Sir Peter Davis, chairman and CEO of the UK’s second largest supermarket chain, Sainsbury’s, revealed yesterday that strong sales growth during its third quarter meant that Sainsbury’s could confound analysts’ predictions of a slowdown in the supermarket sector.

“We haven’t seen any slowdown yet,” said Davis, “and these are the most recent figures in the market.”

Sainsbury’s third consecutive quarter of strong like-for-like growth, saw sales rise by a better than expected 6%, excluding petrol. Total sales in the group’s 400 stores during the 16-week period to 13 October were 7.7% higher, compared with 8.6% in the first three months. Excluding money taken at new stores and petrol forecasts, comparable sales grew 6%.

Early Wednesday trading in London saw Sainsbury’s shares jump 4.5% to 372.25 pence and prompted analysts to re-adjust their forecasts for the full year. The grocer is now expected to produce profits of around £610m (US$869.4m) pre-tax, on sales of more than £17bn. Market watchers warned however that while everyone was surprised by the continued growth touted yesterday, the sector’s buoyant trading conditions are unlikely to last much longer.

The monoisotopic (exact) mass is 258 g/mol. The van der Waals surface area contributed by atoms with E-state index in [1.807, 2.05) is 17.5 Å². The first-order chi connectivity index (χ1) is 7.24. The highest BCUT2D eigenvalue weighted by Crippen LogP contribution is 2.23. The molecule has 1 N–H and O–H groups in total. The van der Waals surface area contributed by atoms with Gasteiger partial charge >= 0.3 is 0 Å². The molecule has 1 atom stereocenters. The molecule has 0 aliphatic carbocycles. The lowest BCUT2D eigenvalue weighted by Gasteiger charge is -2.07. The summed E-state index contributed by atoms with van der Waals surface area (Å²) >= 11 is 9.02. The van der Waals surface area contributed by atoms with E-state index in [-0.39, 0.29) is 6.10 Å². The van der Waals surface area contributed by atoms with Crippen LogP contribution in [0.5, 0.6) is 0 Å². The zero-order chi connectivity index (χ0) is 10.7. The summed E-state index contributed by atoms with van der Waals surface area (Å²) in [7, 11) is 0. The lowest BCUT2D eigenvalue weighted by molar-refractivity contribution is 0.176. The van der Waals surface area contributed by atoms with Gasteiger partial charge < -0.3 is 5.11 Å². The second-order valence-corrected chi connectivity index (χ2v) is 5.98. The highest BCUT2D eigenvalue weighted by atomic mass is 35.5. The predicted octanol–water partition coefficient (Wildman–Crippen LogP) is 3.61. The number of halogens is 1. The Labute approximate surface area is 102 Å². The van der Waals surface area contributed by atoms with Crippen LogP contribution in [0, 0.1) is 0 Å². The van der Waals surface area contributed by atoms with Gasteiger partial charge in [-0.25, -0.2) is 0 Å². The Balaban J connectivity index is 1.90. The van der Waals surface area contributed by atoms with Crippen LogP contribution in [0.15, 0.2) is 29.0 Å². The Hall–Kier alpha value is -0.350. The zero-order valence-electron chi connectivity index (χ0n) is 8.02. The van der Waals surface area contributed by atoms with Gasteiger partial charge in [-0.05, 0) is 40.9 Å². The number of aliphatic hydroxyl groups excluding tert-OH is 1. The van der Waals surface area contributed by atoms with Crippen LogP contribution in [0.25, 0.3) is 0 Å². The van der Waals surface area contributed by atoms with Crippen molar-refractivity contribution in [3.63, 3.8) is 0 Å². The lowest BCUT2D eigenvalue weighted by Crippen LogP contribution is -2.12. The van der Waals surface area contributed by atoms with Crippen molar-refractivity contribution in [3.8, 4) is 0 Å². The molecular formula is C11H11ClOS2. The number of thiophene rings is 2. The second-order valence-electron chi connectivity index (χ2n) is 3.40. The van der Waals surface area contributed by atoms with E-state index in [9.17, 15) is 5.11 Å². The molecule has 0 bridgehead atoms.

Davis, former CEO of the Prudential said: “In July, I said it was unlikely the industry could maintain its current growth rate, and I think the industry rate of growth has come down, but Sainsbury’s like-for-likes have held firm. I believe we are now ahead of the industry average.”

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Stressing that the once-struggling grocer is snapping at the heels of sector giant Tesco and other rivals such as Wal-Mart’s Asda group and Wm Morrison, he stressed: “I believe we are now up with the leaders.

“I liken it to a long race around a track. We’ve now caught up with the leading bunch after being back in the middle of the pack last year.”

Comparatively, Sainsbury’s can be seen to be gaining market share from its rivals. According to the Institute of Grocery Distribution‘s index, where the grocer has languished below the medium for many years, the firm under Davis has appeared in the upper half for the last two quarters.

Sainsbury is currently six months into a three-year campaign to turn the business around and Davis explained that the company is on track to make £150m of cost savings this year, and £660m over the next three years.

Davis attributed the growth in part to a new price-cutting campaign launched in September. The group invested £100m in reductions on 800-1000 key items to help improve the supermarket’s competitiveness in what he called a “dog-eat-dog” market.

The group’s advertising campaign, which relies heavily on the popular appeal of celebrity chef Jamie Oliver, has also been congratulated for upping sales and driving footfall. An extra 1m shoppers returned to Sainsbury’s during the quarter, despite the disruption in the 36 stores earmarked for refurbishment, at the cost of £90m.